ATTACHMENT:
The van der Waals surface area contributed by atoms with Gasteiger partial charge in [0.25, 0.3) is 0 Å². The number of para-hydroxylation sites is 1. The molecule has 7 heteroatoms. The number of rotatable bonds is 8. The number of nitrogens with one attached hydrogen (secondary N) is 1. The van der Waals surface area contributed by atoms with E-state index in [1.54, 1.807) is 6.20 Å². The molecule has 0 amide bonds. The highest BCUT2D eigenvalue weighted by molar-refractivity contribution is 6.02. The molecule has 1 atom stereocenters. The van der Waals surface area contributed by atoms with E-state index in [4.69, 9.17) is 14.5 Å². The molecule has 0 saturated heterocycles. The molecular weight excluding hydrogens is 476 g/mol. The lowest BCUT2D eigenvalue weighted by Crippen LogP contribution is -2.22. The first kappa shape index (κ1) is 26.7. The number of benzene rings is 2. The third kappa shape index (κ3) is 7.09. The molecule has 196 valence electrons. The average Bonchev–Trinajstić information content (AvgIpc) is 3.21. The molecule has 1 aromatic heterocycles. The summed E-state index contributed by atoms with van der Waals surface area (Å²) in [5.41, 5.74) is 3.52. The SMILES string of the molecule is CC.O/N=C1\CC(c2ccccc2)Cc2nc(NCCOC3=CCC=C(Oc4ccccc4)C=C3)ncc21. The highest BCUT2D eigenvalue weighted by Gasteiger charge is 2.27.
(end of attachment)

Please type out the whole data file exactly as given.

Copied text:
The van der Waals surface area contributed by atoms with Gasteiger partial charge in [0.25, 0.3) is 0 Å². The number of para-hydroxylation sites is 1. The molecule has 7 heteroatoms. The number of rotatable bonds is 8. The number of nitrogens with one attached hydrogen (secondary N) is 1. The van der Waals surface area contributed by atoms with E-state index in [1.54, 1.807) is 6.20 Å². The molecule has 0 amide bonds. The highest BCUT2D eigenvalue weighted by molar-refractivity contribution is 6.02. The molecule has 1 atom stereocenters. The van der Waals surface area contributed by atoms with E-state index in [4.69, 9.17) is 14.5 Å². The molecule has 0 saturated heterocycles. The molecular weight excluding hydrogens is 476 g/mol. The lowest BCUT2D eigenvalue weighted by Crippen LogP contribution is -2.22. The first kappa shape index (κ1) is 26.7. The number of benzene rings is 2. The third kappa shape index (κ3) is 7.09. The molecule has 196 valence electrons. The average Bonchev–Trinajstić information content (AvgIpc) is 3.21. The molecule has 1 aromatic heterocycles. The summed E-state index contributed by atoms with van der Waals surface area (Å²) in [5.41, 5.74) is 3.52. The SMILES string of the molecule is CC.O/N=C1\CC(c2ccccc2)Cc2nc(NCCOC3=CCC=C(Oc4ccccc4)C=C3)ncc21. The highest BCUT2D eigenvalue weighted by Gasteiger charge is 2.27.